In October of 1996, HCFA(now known as CMS) initiated a demonstration project to allow reimbursement of teleconsulting services by Medicare beneficiaries at 57 Medicare-certified facilities. The objectives of this project are to assess the feasibility, acceptability, cost, quality, and access to services that could be made available through Medicare reimbursement for teleconsultation.
Prior to this demonstration project, HCFA(now known as CMS) contracted with the University of Colorado Health Sciences Center (UCHSC) to perform a preliminary study of telemedicine, conducted during 1993-1995. HCFA(now known as CMS) evaluated the program in terms of: 1) utilization, 2) access to care, 3) clinical efficacy and cost-effectiveness, 4) quality (both process and outcome), and 5) reasonableness of charges (considered to be a component of patient satisfaction). This effort involved a literature review, development of a conceptual framework for the analysis of studies examining effectiveness, selected case studies, a review of coverage policies of private third-party payers, and examination of utilization review and quality assurance/improvement models currently in operation as part of existing telemedicine systems.
The study concluded that few telemedicine services are actually being provided. Regarding clinical effectiveness of telemedicine, most scientific literature at the time pertained to teleradiology and telepathology. The report concluded that "very few papers had been published concerning other applications of telemedicine, and the majority of articles that could be found were descriptions of applications rather than empirical research.
At the time of the preliminary study of telemedicine, there were no studies of cost effectiveness for any application of telemedicine, though some estimates were being made of "potential cost reductions" due to the availability of teleconferencing for remote consultations and continuing education, in a report published by Arthur D. Little, Inc., in 1992. The report concluded that "there were no data [to] test the validity of the model (outlined in the report) and thereby illuminate the matter of telemedicine's possible cost effectiveness."
A new HCFA(now known as CMS) demonstration project on the use of telemedicine for management of diabetes, titled "Informatics, Telemedicine, and Education Demonstration," is using specially modified home computers as "home telemedicine units" (HTU) linked to a clinical information system (CIS) maintained by Columbia Presbyterian Medical Center in New York City. The HTUs in patients' homes allow video conferencing, access to health information and access to medical data. Computerized devices read blood sugar levels, check blood pressure, take pictures of skin and feet for signs of infection, and screen for other factors that affect the management of diabetes. These data are fed electronically to the data system at Columbia. The CIS provides storage of clinical data for use in the development and application of patient care guidelines and clinical standards. Full-time nurse case-managers monitor the data and intervene if the data from a patient vary from guidelines. Patients receive feedback, including clinical data such as blood glucose levels, care reminders and suggestions on how to maintain good health.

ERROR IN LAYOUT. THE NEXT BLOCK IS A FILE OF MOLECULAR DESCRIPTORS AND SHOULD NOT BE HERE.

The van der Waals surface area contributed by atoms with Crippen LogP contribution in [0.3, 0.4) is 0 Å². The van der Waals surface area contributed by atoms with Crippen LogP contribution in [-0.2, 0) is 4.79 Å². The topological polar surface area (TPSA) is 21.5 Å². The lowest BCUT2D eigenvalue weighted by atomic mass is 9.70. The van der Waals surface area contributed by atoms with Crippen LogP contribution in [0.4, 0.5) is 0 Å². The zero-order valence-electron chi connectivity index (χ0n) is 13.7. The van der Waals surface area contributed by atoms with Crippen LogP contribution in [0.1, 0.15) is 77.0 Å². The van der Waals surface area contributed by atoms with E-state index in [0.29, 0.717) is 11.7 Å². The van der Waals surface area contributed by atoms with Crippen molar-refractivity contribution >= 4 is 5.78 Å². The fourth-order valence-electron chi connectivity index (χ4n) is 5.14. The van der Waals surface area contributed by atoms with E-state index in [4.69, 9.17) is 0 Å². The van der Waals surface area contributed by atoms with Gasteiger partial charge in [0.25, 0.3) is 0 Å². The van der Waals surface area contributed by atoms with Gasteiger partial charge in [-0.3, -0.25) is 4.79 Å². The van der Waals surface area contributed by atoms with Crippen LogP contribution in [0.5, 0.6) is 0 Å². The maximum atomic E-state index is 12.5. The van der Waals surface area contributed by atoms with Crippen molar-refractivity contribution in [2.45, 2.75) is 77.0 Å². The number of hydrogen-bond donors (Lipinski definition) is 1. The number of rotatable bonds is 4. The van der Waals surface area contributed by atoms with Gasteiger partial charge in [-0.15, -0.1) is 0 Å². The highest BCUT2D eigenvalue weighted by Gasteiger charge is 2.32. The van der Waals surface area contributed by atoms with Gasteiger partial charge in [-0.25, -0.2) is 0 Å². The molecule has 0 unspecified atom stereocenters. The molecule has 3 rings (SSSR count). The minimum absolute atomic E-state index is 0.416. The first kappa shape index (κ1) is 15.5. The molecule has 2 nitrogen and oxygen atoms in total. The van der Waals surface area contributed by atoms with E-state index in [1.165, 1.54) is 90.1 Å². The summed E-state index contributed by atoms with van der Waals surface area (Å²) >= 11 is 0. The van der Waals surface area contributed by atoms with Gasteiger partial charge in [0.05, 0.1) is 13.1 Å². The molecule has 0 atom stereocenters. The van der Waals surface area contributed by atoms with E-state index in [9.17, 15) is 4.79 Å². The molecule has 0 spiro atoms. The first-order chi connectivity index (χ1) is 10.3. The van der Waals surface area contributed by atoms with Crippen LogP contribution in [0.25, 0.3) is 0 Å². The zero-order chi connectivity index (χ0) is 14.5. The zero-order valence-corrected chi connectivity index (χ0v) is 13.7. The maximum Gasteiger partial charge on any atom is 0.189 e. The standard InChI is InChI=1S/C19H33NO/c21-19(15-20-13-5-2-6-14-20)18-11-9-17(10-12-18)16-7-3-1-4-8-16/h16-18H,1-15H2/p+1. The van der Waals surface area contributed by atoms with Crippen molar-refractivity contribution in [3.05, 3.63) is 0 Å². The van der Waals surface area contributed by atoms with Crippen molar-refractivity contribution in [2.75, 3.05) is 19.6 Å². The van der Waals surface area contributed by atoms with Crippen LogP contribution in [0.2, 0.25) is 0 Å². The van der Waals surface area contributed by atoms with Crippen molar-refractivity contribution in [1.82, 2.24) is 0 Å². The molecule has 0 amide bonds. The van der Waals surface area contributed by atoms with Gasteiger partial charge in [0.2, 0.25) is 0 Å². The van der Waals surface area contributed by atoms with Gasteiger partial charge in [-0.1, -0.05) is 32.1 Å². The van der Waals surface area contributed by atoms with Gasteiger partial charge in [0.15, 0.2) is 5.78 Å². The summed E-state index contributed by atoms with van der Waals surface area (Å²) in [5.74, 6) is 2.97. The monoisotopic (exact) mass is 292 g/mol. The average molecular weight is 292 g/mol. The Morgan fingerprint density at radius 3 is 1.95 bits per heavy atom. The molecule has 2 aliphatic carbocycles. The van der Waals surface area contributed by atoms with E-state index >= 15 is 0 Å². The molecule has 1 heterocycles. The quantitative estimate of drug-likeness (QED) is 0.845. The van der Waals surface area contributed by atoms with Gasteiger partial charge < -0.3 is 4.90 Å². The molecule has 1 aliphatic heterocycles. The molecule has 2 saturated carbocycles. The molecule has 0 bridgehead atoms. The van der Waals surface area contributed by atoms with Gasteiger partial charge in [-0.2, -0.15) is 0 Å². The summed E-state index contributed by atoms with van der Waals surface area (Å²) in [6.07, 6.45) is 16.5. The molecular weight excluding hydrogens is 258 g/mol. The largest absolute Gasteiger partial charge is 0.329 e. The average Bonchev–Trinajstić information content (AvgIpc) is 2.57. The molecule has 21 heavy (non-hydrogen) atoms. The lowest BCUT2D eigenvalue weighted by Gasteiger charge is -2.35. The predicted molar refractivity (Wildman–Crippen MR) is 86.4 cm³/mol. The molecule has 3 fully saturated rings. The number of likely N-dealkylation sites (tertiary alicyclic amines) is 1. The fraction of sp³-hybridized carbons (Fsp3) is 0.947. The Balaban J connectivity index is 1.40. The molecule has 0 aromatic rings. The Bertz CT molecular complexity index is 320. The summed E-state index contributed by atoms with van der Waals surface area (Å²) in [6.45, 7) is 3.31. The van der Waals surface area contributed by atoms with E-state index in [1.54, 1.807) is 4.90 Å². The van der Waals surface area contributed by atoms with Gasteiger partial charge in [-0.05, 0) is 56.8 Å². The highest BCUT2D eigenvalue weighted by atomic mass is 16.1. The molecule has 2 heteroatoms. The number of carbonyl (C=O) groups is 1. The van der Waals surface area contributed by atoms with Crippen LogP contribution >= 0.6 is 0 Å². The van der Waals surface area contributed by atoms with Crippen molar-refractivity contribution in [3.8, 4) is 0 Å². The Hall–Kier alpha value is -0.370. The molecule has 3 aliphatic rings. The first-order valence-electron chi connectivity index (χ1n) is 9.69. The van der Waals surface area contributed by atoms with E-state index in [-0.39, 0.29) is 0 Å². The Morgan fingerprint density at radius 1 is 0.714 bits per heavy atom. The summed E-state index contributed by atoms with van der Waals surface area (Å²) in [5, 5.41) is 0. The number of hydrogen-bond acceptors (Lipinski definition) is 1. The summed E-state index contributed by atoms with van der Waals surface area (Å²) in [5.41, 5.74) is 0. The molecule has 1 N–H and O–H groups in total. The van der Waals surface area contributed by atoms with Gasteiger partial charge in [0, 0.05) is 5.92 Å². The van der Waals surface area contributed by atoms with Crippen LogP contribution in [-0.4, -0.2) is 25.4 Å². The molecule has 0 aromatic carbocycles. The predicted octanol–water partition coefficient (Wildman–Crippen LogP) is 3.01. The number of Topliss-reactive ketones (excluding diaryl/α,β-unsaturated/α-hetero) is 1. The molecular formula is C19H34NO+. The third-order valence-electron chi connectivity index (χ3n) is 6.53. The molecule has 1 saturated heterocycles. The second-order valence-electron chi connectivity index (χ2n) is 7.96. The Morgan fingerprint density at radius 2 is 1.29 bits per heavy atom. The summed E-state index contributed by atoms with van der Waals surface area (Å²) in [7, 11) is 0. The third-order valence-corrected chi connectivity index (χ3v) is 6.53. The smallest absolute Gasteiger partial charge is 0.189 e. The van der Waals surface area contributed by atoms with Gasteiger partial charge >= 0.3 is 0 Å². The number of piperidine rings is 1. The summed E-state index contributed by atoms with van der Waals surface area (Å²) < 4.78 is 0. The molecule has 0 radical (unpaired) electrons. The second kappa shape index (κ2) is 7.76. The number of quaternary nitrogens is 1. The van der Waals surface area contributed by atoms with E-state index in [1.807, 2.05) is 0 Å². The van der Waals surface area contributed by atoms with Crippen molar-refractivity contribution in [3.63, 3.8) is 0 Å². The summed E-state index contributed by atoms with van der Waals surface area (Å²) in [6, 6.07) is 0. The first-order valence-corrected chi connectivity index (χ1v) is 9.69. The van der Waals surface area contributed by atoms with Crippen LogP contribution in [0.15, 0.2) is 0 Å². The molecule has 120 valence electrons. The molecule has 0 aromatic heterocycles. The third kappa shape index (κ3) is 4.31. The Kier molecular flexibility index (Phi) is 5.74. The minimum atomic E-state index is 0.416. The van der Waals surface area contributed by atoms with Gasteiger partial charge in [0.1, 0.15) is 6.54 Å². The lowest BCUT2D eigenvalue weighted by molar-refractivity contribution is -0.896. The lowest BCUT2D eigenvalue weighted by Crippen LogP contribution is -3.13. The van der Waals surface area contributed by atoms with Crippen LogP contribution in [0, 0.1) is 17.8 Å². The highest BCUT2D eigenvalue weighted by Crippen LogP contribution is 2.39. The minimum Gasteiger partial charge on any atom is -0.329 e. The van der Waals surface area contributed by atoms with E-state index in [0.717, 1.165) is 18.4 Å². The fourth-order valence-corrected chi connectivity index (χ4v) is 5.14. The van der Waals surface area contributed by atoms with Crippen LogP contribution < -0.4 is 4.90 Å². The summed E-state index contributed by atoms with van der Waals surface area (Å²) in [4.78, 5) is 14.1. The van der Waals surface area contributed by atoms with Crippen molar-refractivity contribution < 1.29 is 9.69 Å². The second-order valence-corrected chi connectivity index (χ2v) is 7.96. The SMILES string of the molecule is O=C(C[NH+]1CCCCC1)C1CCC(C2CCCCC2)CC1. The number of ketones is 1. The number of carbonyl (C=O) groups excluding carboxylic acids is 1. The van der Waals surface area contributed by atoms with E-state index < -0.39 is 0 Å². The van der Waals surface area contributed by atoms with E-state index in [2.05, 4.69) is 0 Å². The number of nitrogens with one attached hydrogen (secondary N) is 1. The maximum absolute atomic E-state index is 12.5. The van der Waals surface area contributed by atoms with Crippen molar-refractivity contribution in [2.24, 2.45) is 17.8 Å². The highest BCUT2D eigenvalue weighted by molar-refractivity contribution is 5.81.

The demonstration project is being conducted as an RCT. Half of the participants are receiving the intervention, consisting of an HTU and electronic services within a case-manager environment, and half continue to receive usual care for their diabetes. The demonstration consists of two components: an urban component in northern Manhattan, and a rural component in upstate New York.
The evaluation of this demonstration will consist of the following components:
- Physician profile. This is an analysis of differences between physicians participating in the demonstration and those not participating. Possible comparison groups include physicians approached for participation but who declined, and non-participating primary care physicians in the same geographic area. HCFA(now known as CMS) hopes to gain insight into whether specific characteristics of the physician might affect the probability of use of HTUs by the physician, which may have implications for the ultimate diffusion of the technology.
- Patterns of use analysis. This analysis will look at HTU utilization patterns over time by project participants, including separate descriptions for rural vs. urban, male vs. female, and younger vs. older participants.
- Analysis of access. This will compare the participants randomized to receive the intervention to the control group randomized to receive their usual diabetes care, using both an "intent to treat" and a "completer" analysis.
- Analysis of quality of life. Standard quality of life questionnaires will be used to compare baseline measures to follow-up measures for both the intervention and the control groups.
- Cost analysis. The primary analysis will be from the perspective of Medicare. The total Medicare expenditures per person for the control group will be compared to the total Medicare expenditures plus the intervention costs for the intervention group. A secondary analysis will consider non-Medicare covered expenses.
Other HCFA(now known as CMS) telemedicine evaluations include demonstrations in Georgia and West Virginia.